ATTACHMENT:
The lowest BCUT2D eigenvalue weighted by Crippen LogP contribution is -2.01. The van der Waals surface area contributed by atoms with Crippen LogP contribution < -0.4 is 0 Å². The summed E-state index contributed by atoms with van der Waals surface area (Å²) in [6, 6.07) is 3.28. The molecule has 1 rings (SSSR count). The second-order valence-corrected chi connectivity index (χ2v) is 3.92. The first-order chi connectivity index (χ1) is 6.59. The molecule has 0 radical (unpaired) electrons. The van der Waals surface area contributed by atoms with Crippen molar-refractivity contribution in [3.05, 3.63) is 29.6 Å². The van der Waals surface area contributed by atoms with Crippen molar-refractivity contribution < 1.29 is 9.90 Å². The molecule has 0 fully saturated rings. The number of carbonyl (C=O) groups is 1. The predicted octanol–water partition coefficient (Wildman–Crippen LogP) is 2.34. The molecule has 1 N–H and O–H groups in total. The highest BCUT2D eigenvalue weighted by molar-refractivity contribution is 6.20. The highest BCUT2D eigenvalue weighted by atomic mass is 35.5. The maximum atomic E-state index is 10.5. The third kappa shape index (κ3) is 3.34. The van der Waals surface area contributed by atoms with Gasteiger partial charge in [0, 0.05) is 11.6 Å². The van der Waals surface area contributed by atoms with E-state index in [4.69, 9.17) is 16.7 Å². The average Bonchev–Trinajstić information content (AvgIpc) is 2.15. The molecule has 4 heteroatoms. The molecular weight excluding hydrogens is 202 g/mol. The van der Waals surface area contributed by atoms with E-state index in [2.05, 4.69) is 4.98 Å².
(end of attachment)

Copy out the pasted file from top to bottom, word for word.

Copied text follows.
The lowest BCUT2D eigenvalue weighted by Crippen LogP contribution is -2.01. The van der Waals surface area contributed by atoms with Crippen LogP contribution < -0.4 is 0 Å². The summed E-state index contributed by atoms with van der Waals surface area (Å²) in [6, 6.07) is 3.28. The molecule has 1 rings (SSSR count). The second-order valence-corrected chi connectivity index (χ2v) is 3.92. The first-order chi connectivity index (χ1) is 6.59. The molecule has 0 radical (unpaired) electrons. The van der Waals surface area contributed by atoms with Crippen molar-refractivity contribution in [3.05, 3.63) is 29.6 Å². The van der Waals surface area contributed by atoms with Crippen molar-refractivity contribution < 1.29 is 9.90 Å². The molecule has 0 fully saturated rings. The number of carbonyl (C=O) groups is 1. The predicted octanol–water partition coefficient (Wildman–Crippen LogP) is 2.34. The molecule has 1 N–H and O–H groups in total. The highest BCUT2D eigenvalue weighted by molar-refractivity contribution is 6.20. The highest BCUT2D eigenvalue weighted by atomic mass is 35.5. The maximum atomic E-state index is 10.5. The third kappa shape index (κ3) is 3.34. The van der Waals surface area contributed by atoms with Gasteiger partial charge in [0, 0.05) is 11.6 Å². The van der Waals surface area contributed by atoms with E-state index in [4.69, 9.17) is 16.7 Å². The average Bonchev–Trinajstić information content (AvgIpc) is 2.15. The molecule has 4 heteroatoms. The molecular weight excluding hydrogens is 202 g/mol. The van der Waals surface area contributed by atoms with E-state index in [2.05, 4.69) is 4.98 Å².